Armchair technologists love to predict The Next Big Thing. Getting that right, however, requires a look to the past. Two prevailing technology trends of the last decade that are still influencing trends today are portability and multi-purpose devices.
This week, XM Satellite Radio Chairman Gary Parsons told an audience at a Banc of America Securities investor’s conference in New York City that his company’s future includes delivering its service to a host of gadgets – a move that incorporates both these trends.
“We would see the ability for consumer electronics manufacturers to perpetuate the availability of XM’s service down to clock radios and DVD players,” says Parsons, according to a Reuters report of the meeting.
It’s a pretty compelling scenario, and one that makes sense for XM and its competitor, Sirius Satellite Radio, both of which are in a race to grow their subscriber rolls and subsequent profits. XM Radio currently has 3.2 million subscribers; Sirius 1.2 million. However, neither company is profitable today.
Currently, XM sells a portable satellite radio player, MyFi, that allows subscribers to listen to XM while on the go, but it’s a standalone device. Sirius has no comparable offering at this time, but expects to enter into the mobile market soon.
“We plan to offer a portable, wearable device by the end of the year,” says Jim Collins, spokesperson for Sirius. Collins couldn’t speak specifically to Sirius’s plans for device compatibility, but says “What Mr. Parsons was saying is something that’s of interest to us as well. We’re both exploring this.”
So what would happen if a satellite radio option started popping up on DVD players and cell phones? The inclusion of satellite radio capabilities onto portable devices would likely spur subscriber growth for the satellite radio industry, and may alter consumer purchasing behavior with regards to digital music downloads.
Here’s one shakeup scenario: If consumers could get satellite radio on an MP3 player, the argument goes, would they download fewer songs? And if satellite radio were available as an additional feature on MP3 players, cell phones, DVD players, and other devices, would people be more likely to subscribe to the service?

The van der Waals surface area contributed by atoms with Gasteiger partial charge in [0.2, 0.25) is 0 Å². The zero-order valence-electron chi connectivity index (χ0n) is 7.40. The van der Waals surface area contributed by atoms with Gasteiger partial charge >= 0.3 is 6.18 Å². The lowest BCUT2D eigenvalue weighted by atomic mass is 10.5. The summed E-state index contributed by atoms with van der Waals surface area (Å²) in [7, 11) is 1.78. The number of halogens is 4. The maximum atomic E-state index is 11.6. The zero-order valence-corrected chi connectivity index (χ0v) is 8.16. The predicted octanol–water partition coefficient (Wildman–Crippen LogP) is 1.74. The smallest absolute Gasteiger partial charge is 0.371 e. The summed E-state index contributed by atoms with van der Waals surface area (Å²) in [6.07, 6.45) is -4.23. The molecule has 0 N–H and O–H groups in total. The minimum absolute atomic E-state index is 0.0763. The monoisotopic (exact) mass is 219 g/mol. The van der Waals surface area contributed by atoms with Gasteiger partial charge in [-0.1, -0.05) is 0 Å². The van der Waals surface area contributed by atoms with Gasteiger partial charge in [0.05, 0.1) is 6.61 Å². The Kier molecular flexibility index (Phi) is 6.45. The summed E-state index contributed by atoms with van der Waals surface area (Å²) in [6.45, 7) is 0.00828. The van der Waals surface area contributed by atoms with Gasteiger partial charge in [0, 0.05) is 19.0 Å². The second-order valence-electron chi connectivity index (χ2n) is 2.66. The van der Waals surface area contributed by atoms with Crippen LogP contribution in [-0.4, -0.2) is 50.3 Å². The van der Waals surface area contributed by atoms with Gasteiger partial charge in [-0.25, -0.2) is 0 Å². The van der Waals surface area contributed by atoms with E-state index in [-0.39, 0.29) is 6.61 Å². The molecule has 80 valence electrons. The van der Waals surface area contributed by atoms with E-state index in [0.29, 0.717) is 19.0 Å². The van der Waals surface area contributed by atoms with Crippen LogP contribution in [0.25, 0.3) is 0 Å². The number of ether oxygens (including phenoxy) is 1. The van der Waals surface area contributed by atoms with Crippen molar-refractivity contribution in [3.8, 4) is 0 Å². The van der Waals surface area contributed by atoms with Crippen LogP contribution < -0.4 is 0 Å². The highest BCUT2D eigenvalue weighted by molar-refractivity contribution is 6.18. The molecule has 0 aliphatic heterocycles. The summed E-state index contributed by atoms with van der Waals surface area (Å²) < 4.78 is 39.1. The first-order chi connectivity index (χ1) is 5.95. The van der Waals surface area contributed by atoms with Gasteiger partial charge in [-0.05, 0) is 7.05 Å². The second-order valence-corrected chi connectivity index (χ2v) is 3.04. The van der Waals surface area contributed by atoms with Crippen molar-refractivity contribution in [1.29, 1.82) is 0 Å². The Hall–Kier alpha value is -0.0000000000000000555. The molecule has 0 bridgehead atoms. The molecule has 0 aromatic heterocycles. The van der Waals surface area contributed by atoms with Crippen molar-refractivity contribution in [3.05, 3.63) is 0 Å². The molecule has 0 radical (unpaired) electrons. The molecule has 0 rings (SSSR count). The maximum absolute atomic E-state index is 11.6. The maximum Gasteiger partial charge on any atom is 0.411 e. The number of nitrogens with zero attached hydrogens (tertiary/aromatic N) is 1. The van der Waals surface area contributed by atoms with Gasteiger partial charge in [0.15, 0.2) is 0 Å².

Based on the responses from analysts and manufacturers interviewed for this article, the prevailing answers are yes and yes.
But people shouldn’t hold off on buying a digital music player or cell phone to wait for satellite radio capabilities – it’s a long ways coming, with significant technological hurdles remaining. What’s more, the satellite industry has yet to convince the various gadget makers that it’s in their best interest to add the feature.
“From the point of view of manufacturers, it’s not such a valuable proposition for them,” says Phil Leigh, principal analyst with Inside Digital Media. “For three reasons: It costs money, it’s of limited usability to the consumer, and it means the consumer will pay an additional incremental fee.”
According to Phil O’Shaughnessy, a spokesperson for Creative Labs, maker of the Rio MP3 player, including satellite radio is not currently an “area of focus” for Creative. Representatives from Apple and Dell didn’t respond to TechnologyReview.com’s request for comment by press time
In addition to the battle to convince device manufacturers of the economic benefits of including satellite radio, XM and Sirius need to overcome technological impediments. With XM’s MyFi device (manufactured by Delphi), many Internet review sites call attention to the unit’s spotty reception.
The main problem is attributed to the size of the antenna shipped inside the unit, which isn’t strong enough to consistently pick up the signal, according to these reviews. But there is a secondary issue as well. For satellite radio to work, the user must be in a line of sight to the satellites or near a repeater. Portable devices, by their nature, will be move around and that means it’s likely people will find themselves out of satellite sight or repeater vicinity.
Despite these hurdles, the last 10 years of technological innovation proves that people are interested in more features when it comes to gadgetry and media consumption. Look at the runaway success of camera phones, a market that grew 200 percent last year in the United States, or the growing interest in satellite radio. XM Radio had 1.2 million subscribers in 2003; today it has almost three times that. .
While it’s a foolish bet to think satellite radio everywhere will happen soon, it’s equally questionable to bet against it entirely.